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article imageBrazil to get Rio flame on 100-day countdown

By AFP     Apr 27, 2016 in Sports

Greece on Wednesday will hand over to Brazilian officials the Olympic flame of the Rio Games as the 100-day countdown to the August 5 opening ceremony begins.

The ceremony, attended by Greek President Prokopis Pavlopoulos and Rio 2016 organising committee chairman Carlos Nuzman, will begin after 1400 GMT, the Hellenic Olympic Committee said in a statement.

The flame was kindled on April 21 in the 2,600-year-old Temple of Hera at Ancient Olympia, and ran a week-long relay on Greek soil.

Before landing in Brasilia on May 3, it will make a brief stopover in Switzerland.

It will be presented at the United Nations office in Geneva on Friday and placed on display over the weekend at the Olympic Museum in Lausanne, the seat of the International Olympic Committee.

Some 12,000 torchbearers will then carry the flame through over 300 Brazilian cities ahead of the opening of the summer Games on August 5.

Olympic organisers this year are including references to the migration crisis gripping Europe.

President of the Hellenic Olympic Committee Spyros Kapralos (L) hands over the Olympic flame to Syri...
President of the Hellenic Olympic Committee Spyros Kapralos (L) hands over the Olympic flame to Syrian refugee Ibrahim al-Hussein (C), an amputee swimmer, at the Eleonas refugee camp in Athens on April 26, 2016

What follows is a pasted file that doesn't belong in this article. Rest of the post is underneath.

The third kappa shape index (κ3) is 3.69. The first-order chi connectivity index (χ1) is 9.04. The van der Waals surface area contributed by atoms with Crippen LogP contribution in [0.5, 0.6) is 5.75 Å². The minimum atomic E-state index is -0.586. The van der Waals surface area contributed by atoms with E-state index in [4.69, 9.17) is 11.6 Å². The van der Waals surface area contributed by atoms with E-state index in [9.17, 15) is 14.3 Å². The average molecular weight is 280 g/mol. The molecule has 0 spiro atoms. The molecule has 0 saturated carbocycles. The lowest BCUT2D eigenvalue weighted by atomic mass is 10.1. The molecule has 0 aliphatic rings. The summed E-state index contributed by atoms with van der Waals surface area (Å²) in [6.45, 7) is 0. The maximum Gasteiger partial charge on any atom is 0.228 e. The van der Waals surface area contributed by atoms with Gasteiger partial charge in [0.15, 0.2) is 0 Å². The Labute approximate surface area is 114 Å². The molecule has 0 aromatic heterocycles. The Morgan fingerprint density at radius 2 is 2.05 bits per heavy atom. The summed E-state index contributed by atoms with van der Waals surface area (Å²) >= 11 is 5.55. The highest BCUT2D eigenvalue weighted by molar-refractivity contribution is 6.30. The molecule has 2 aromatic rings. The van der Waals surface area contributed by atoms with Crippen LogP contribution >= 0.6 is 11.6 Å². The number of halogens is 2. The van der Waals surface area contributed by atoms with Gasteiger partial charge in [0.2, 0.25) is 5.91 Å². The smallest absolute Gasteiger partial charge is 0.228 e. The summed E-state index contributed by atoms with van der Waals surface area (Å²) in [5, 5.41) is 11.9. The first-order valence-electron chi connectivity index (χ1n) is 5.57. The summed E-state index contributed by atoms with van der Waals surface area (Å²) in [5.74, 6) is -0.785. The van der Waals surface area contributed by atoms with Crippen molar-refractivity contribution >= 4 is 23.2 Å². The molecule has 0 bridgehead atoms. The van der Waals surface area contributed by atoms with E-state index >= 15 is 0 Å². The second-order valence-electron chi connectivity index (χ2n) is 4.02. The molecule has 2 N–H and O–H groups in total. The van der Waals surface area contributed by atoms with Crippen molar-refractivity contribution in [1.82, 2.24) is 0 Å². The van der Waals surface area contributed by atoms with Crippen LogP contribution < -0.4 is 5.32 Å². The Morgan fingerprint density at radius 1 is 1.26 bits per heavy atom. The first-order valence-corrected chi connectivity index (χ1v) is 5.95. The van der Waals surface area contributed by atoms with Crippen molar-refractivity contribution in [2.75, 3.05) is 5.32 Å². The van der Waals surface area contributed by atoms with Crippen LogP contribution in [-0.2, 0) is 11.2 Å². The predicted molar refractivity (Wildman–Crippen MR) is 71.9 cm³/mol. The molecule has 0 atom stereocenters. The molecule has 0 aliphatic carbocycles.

Louisa Gouliamaki, AFP

On Tuesday, a Syrian swimmer who lost his lower leg in a bombing carried the flame of the Rio Olympics through an Athens refugee camp.

Ibrahim al-Hussein, 27, carried the torch through Eleonas camp, where some 1,600 asylum seekers are being given temporary shelter amid Europe's worst migrant crisis since World War II.

The International Olympic Committee has also said a team of up to 10 refugees will take part at the Rio Olympics.

Some 40 athlete refugees have been identified by the IOC as possible contenders, with a selection to be made in June, a UN refugee agency source told AFP.

The torch harks back to the ancient Olympics, when a sacred flame burned throughout the Games. The tradition was revived in 1936 for the Berlin Games.

Brazil's preparations have been overshadowed by the government crisis caused by accusations that President Dilma Rousseff juggled government accounts to disguise budget shortfalls during her 2014 reelection.

But Brazilian and IOC officials have insisted that preparations are ahead of schedule and will not be affected by the political upheaval.

They have also played down crime concerns and fears over the quality of water in Rio bay to be used for yachting and part of the swimming events.

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